How to Milk a Cow by Hand

Filed under: animals, farming — Tags: , , , — dmacc502 @ 4:28 pm
Man milking a cow the old-fashioned way

Image via Wikipedia

Here you will learn how to milk a cow by hand. Unless you have more than 15 cows, it is not worth the cost of buying expensive milking machines. Milking a cow by hand seems difficult at first, only because you haven’t mastered the technique. Once you know what to do, and how to do it, then milking cows is something that you could probably do in your sleep. But until you get to that stage there are a couple of things you need to get right first.

Milking cows need to be milked at the same time every day, twice a day and they need to be milked correctly for them to be happy and generous with their milk. And cows will, as long as they are handled with care. Cows will have milk in their udders when they are calving, and so it is a natural process anyway when the teats are stimulated for the milk to start to flow from the udder to the teats.

The most important aspect of leaning how to milk a cow is that everything should be clean; your hands before you start milking, the teat that you are going to be pulling on, the bucket that you are going to be collecting the milk in, and the final receptacle you are going to use to store the milk in. If you are not careful about hygiene at any stage, it will affect the quality of the milk, and worse still, your health. You can use a weak bleach solution to clean your buckets out after use, but remember to rinse well with hot water afterwards and to turn the buckets upside down when not in use to make sure that they are free of dust and insects when you use them next.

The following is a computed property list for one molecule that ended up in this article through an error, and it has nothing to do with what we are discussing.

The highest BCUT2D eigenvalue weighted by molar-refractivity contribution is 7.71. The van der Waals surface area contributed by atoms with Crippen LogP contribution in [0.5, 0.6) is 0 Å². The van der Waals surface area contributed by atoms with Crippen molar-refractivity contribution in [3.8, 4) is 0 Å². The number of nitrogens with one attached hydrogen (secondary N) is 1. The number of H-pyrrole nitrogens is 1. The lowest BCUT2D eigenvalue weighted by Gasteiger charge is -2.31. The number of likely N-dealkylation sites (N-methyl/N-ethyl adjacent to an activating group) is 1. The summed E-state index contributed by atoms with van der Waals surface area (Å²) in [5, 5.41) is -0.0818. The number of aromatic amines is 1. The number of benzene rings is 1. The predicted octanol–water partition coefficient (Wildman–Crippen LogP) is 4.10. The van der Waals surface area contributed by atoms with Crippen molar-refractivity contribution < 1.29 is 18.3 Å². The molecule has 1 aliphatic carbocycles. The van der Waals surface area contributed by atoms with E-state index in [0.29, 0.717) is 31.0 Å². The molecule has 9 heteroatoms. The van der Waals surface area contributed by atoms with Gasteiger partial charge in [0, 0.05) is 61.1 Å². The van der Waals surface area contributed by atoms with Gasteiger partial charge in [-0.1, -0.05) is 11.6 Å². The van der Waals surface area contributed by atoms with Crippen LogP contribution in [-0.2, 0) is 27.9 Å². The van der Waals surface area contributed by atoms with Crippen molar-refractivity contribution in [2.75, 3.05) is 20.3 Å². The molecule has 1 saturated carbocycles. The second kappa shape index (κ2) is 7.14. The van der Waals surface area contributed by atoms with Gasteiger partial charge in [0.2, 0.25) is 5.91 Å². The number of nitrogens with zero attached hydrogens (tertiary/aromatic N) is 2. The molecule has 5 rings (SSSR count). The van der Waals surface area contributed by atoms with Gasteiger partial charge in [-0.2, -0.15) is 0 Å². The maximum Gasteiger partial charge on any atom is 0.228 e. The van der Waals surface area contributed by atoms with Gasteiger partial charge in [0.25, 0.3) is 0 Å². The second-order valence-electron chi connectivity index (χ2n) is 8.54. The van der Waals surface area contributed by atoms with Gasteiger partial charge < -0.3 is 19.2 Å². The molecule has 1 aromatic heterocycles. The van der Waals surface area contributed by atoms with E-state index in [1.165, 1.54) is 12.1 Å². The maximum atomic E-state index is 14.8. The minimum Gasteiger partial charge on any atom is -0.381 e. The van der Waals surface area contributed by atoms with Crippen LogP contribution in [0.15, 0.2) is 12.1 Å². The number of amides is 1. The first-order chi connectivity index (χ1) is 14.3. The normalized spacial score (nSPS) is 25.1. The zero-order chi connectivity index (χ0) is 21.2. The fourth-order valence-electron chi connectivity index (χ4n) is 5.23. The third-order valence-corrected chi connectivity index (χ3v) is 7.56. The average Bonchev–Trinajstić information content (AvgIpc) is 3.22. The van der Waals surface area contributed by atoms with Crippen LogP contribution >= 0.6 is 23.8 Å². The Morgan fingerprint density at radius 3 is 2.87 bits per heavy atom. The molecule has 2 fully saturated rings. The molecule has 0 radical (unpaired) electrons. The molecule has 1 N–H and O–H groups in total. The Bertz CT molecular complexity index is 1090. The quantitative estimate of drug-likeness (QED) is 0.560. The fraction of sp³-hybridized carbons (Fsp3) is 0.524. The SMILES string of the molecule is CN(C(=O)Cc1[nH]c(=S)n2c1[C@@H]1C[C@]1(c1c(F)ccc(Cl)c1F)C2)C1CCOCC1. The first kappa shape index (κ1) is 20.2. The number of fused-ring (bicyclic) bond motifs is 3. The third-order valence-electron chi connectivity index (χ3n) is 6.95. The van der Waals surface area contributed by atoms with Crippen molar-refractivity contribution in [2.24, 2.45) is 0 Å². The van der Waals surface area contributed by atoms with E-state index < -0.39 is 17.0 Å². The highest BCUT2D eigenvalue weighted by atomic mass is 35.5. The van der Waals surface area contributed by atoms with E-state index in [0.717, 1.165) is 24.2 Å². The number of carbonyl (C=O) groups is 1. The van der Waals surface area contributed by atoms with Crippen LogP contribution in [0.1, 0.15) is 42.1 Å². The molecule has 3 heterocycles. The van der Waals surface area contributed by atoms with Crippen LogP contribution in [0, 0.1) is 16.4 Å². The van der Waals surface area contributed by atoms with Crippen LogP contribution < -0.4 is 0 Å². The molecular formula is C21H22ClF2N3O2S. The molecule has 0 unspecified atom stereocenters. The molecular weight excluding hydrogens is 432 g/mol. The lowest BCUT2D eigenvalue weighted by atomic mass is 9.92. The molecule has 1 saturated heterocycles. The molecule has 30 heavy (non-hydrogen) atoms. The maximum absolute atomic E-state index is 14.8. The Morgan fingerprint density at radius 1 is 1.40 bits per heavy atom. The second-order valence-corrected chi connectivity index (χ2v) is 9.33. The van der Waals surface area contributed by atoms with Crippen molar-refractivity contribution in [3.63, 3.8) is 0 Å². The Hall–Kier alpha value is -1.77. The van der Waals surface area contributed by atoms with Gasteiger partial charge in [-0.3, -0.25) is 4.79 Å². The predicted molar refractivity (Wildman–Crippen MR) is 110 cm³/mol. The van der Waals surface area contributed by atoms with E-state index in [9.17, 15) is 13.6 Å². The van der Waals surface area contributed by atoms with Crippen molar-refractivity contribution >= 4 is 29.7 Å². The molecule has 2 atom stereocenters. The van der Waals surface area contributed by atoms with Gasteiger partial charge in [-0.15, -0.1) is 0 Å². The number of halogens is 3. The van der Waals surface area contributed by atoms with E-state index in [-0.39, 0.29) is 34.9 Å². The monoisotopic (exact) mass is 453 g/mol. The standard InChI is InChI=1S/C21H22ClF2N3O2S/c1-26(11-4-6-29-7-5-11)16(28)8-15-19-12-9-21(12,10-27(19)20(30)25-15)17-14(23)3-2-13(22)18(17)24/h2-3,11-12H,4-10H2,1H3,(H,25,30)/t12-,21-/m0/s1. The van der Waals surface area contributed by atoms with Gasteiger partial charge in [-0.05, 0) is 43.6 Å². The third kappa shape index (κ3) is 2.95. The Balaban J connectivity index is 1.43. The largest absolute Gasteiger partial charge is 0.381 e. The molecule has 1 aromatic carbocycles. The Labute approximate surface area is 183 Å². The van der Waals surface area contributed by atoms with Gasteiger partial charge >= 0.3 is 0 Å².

The next thing when you learn how to milk a cow is to wash both the cow, her teats and your hands before you begin. You don’t have to give her a full wash, but it is advisable to wash and brush the side of the cow where you will be sitting to prevent any debris falling into the bucket. And definitely your hands and udder should be cleaned before you begin milking cows. All of these can be cleaned using warm water. It is then important to dry each udder off and a disposable paper towel is best to prevent the spread of bacteria. Your hands can also be dried off in the same manner using a new paper towel.

No matter how gentle your milking cow is in the field, she has the ability to kick like a mule if she can. Therefore, it is best to treat Daisy with a healthy respect and to tie her back legs together with a strip of cloth or leather when you begin milking her. Of course, there is how to milk a cow the easy way, but tying her up, or how to milk a cow the difficult way and have her kick you and your full milk bucket just as you were about to call it a day. It’s your choice, but certainly wiser to restrain her right in the beginning.